The finalists for WashingtonExec’s Pinnacle Awards were announced Oct. 11, and we’ll be highlighting some of them until the event takes place live, in-person Nov. 30.
Next is Cybersecurity Industry Executive of the Year (Public Company) finalist Brian Morrison, who’s vice president and general manager, cyber systems at General Dynamics Mission Systems. Here, he talks learning from failures, primary focus areas going forward, success in his current role and more.
What has made you successful in your current role?
I did not start off in this role as a deep technical expert; I’m not trained as an engineer. But I have deep experience in the world of our customers ⏤ I’ve worked as a senior civilian at the Pentagon, as a CIA officer, and as a military officer deployed to a combat theater.
That experience allows me to bring a laser focus on our customers and their needs, and it allows me to mediate between the technical experts and the operators and users in a way that has really proven to be helpful to all.
I also find that because I didn’t come to this business through the technology, I am sometimes better positioned to explain the technologies, their risks and relative strengths, in a way that is accessible to people of differing technical backgrounds. In this business, we all have to be deep in the technology.
What are your primary focus areas going forward, and why are those so important to the future of the nation?
Cyber security leaders across industry are wrestling with modernization requirements that are getting more stringent by the day, driven by the need to stay ahead of adversaries. The cost of those modernization efforts is growing, and it can be perceived by mission partners as an unfunded mandate.
It’s not an optional effort as our defenses are in danger of falling behind our adversaries. The only way for us, as a nation, to meet our mission and security needs is for everyone involved in the cybersecurity business to drive collaboratively toward that goal.
My objective is to help our government customers achieve their modernization goals in a way that preserves our technological advantage over our enemies, at an affordable cost and on schedule. I’m always looking for ways to make internal investments to drive the technology forward and save our customers time and money.
What’s one key thing you learned from a failure you had?
One thing I have had to learn through tough experience is that in the government space, pure technology ideas developed in isolation are rarely effective in our customer environments. Our best cyber security products and solutions come from deep relationships with our customers, where we understand their missions and challenges in a meaningful way. Only then can we come up with the right technological solutions.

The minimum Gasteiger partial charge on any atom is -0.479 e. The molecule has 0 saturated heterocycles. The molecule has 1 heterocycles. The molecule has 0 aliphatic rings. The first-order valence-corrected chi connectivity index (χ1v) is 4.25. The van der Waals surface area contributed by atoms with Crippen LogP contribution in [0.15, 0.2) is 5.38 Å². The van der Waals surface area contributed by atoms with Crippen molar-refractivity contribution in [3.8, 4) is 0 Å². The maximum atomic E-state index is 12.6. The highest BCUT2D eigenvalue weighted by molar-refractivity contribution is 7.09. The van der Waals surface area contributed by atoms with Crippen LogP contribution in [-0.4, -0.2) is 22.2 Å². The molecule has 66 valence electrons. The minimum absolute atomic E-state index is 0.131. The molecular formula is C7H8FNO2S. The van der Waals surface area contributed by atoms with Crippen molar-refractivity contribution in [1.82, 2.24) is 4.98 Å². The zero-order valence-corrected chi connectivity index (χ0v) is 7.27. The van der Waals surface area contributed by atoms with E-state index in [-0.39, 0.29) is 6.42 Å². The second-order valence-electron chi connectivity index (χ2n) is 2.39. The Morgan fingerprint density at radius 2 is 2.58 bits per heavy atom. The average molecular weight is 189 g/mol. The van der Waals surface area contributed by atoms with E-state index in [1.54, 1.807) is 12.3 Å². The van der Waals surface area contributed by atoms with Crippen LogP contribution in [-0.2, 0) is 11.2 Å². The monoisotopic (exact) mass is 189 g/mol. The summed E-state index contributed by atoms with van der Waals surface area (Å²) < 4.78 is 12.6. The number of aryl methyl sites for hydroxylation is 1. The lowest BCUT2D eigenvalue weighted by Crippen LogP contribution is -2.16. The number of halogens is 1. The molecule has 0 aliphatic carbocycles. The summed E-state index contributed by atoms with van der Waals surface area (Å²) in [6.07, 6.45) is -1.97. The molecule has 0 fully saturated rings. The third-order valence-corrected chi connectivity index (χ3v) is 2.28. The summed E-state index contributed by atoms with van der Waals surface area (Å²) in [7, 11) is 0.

I’ve learned that when someone comes up with a better mousetrap on their own is usually underestimating the complexities of our customer environments. I want us to first invest time, people and care to inhabiting our customers’ worlds. Only after we truly understand their problems deeply should we try to come up with a solution, talk to our customers about it, and iterate.
Which rules do you think you should break more as a government/industry leader?
The business I lead really lies at the intersection of traditional defense work and high-tech startup. That fact has really caused me to believe that we need to be more upfront with our government customers about taking some big risks.
There have been times when I’ve said to our customers, “Look, I’m not sure if this is technically possible. It may not be. But let’s try it, and if we fail, we’ll fail fast and pivot to another way.”
There are ways within the constraints of government contracting to do that ⏤ but we have to be bold and honest, together. The challenge is that if we approach all of our work with a zero-defect, 100% certainty mindset, we will be too risk averse and we will not make the big technological leaps we need to make.
Certainly, in many parts of the defense enterprise, we need that 100% certainty ⏤ we support missions that absolutely cannot fail. But there are also times, particularly on the cutting-edge, where we can take some big risks, in conjunction with our customers, to try to make a major advance.
Another big rule I break all the time is that you have to send the most senior business leader to brief the senior customer leaders. My experience has been that our customers appreciate hearing from the people who know the most, not the people who have been around the longest.
Too often, we see leaders who think they need to do all the talking with customers. I believe in our technical experts, and sometimes the best thing I can do is to push them to the front of the room and stand back.